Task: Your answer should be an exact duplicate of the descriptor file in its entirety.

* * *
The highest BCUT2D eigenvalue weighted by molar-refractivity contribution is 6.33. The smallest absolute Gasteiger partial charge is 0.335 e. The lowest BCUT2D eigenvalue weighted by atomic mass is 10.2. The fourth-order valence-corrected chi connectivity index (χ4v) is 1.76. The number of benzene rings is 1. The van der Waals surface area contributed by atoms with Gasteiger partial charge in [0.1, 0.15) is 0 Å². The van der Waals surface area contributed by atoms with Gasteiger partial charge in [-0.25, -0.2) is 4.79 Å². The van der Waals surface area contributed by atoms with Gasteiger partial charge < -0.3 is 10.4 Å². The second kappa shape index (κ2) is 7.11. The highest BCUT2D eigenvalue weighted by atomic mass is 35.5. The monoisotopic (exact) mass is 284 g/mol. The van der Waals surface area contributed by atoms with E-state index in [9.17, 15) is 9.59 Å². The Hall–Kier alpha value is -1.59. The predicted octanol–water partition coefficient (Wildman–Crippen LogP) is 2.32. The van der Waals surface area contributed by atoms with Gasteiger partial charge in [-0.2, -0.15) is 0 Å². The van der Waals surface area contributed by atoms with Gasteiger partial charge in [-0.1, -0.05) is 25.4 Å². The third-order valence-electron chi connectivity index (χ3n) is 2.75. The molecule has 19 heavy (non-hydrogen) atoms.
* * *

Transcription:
The highest BCUT2D eigenvalue weighted by molar-refractivity contribution is 6.33. The smallest absolute Gasteiger partial charge is 0.335 e. The lowest BCUT2D eigenvalue weighted by atomic mass is 10.2. The fourth-order valence-corrected chi connectivity index (χ4v) is 1.76. The number of benzene rings is 1. The van der Waals surface area contributed by atoms with Gasteiger partial charge in [0.1, 0.15) is 0 Å². The van der Waals surface area contributed by atoms with Gasteiger partial charge in [-0.25, -0.2) is 4.79 Å². The van der Waals surface area contributed by atoms with Gasteiger partial charge < -0.3 is 10.4 Å². The second kappa shape index (κ2) is 7.11. The highest BCUT2D eigenvalue weighted by atomic mass is 35.5. The monoisotopic (exact) mass is 284 g/mol. The van der Waals surface area contributed by atoms with E-state index in [9.17, 15) is 9.59 Å². The Hall–Kier alpha value is -1.59. The predicted octanol–water partition coefficient (Wildman–Crippen LogP) is 2.32. The van der Waals surface area contributed by atoms with Gasteiger partial charge in [-0.2, -0.15) is 0 Å². The van der Waals surface area contributed by atoms with Gasteiger partial charge in [-0.1, -0.05) is 25.4 Å². The third-order valence-electron chi connectivity index (χ3n) is 2.75. The molecule has 19 heavy (non-hydrogen) atoms.